‘Private?’ One of the men asked with a laugh.
‘Aye,’ Dane said, confused by their lack of comprehension. ‘Private, as only he what owns it gets to use it.’
The man with the cigarette said. ‘Like your sister, eh?’
Dane stood very still. It felt as though a trap door had just opened beneath his ribs, and that his heart was falling like a bird with a bullet through the wing. The river washed darkly at the clay of the banks. ‘The fuck did you just say?’
The men started laughing. ‘Take it easy Forrest Gump,’ the one with the rod yelled, ‘nobody wants to roll with a mental fucking pork scratching, no-one except you that is.’
‘Fucking hillbilly,’ said the one with the cigarette. ‘Fuck your fishing and fuck you.’
Dane stared down at the quick water. ‘If you were on this side …’
But the boys were already walking back onto the trail headed to the estate at the edge of town. ‘You’d do fuck all, mate.’
The rain eased up and a haze of small flies hovered over the fresh turned mud at his feet and it was a long time before Dane turned back to his work.
The sun was a blaze of gold in the pink misted clouds that washed over the hills. Dane sat on the deckchair in front of the caravan and watched it sink as he smoked a cigarette he’d rolled. He rolled them in the same way his father had and as he watched the sun he thought of the flames that had taken his sister’s house as he’d been passed out on the sofa, drunk on whisky and stoned, and of the two little boys’ asleep upstairs slowly choking to death on the smoke. He thought of the scream that woke him and how Suzanne, home from work early, dashed face first into the blaze too late and the scream of sirens and the last thing she ever said to him, “You killed them.”
She came back close to midnight with her dress torn near enough to rags and her face beaten blue and bloody. She wasn’t crying, just came into the caravan, sat down, and started to comb her hair. He rose from the cot, walked across to her and held her face in his hands close to his. He knew it would be useless to ask sure as he knew who was to blame. He pulled the axe from beneath the bed and headed out into the night, locking the door behind him.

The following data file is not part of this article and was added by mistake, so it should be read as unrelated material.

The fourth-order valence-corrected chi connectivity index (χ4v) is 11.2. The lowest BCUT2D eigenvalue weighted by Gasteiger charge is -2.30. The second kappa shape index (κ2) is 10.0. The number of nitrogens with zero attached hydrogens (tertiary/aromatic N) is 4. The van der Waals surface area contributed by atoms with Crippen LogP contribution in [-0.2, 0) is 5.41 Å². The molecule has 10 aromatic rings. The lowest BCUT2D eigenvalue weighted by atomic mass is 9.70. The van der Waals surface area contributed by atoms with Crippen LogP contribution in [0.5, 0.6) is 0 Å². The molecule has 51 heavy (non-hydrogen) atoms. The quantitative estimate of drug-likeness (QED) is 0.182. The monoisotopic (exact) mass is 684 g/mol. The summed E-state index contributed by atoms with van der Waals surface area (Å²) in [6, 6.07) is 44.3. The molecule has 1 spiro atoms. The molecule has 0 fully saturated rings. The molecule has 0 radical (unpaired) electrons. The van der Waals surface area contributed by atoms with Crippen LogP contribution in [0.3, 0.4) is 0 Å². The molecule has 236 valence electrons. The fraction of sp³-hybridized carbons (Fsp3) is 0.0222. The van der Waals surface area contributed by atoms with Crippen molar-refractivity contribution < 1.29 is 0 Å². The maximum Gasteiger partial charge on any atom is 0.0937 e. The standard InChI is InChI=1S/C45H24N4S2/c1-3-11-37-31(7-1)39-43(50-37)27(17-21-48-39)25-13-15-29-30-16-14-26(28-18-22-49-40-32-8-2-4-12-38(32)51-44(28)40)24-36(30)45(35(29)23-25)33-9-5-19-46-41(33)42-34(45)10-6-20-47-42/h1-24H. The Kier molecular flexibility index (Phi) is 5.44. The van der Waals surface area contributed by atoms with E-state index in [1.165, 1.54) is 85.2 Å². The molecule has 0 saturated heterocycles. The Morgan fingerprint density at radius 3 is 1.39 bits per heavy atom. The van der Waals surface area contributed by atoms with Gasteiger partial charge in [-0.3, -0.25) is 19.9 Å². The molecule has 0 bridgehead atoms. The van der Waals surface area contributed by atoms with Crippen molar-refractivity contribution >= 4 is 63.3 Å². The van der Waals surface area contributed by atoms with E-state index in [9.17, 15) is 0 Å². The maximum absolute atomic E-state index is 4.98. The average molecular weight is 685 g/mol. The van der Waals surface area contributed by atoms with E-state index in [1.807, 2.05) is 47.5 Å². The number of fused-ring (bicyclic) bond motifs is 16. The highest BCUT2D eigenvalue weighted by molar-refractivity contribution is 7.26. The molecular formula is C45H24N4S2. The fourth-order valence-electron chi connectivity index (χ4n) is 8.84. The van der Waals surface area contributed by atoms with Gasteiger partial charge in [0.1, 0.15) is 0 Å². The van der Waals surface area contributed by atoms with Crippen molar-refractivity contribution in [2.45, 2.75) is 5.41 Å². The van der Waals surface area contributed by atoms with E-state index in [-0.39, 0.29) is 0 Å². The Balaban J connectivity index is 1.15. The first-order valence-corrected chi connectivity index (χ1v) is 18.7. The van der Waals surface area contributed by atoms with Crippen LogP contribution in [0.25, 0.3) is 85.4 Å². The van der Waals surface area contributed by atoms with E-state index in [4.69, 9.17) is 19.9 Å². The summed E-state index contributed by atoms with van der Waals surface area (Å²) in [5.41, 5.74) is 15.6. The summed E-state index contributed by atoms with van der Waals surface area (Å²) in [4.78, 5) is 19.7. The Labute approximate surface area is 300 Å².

Later, when he returned from the camp the boys had set up in a low field on the far side of the river, he tossed the axe into the river. His jeans were soaked in blood that wasn’t his and there were tooth marks on his knuckles. ‘Suzy, he said, ‘where are you?’
The boys were half asleep and stoned on weed beside a fire that was more cinder than flame when he’d found them. He’d stood behind them and, with the blunt side of the axe head, despatched them one after the other the same way his Dad did the pigs back in the day. They had barely even screamed.
He found her stood in the river, her yellow dress floating on water dark as obsidian, dark as a scrying mirror, the fabric pale in the moonlight like tarnished brass. He climbed down the muddy bank, slipping once or twice and stepped into the chill embrace of the water. ‘I’ve done something mad, Suzy, I’m so sorry, I’m sorry for everything. Sorry for everything I did and didn’t do and everything I am and everything you ended up as, and I’m sorry for the boys, yours and them, and I’m sorry,’ he listened to a distant siren echoing off the crowded hills, ‘I can’t watch you no more. I’m a stupid fucking man, a stupid bloody curse.’ He sighed and glanced at the silver stone of the moon hanging over a dark land. ‘I’m good and bloody sorry.’
He reached for her and leaned her back into the river as though baptising her. The ruined beauty of her face vanished beneath the peaty water. She did not kick or cry out, and he held her there until the first police car burst into the valley in an explosion of light.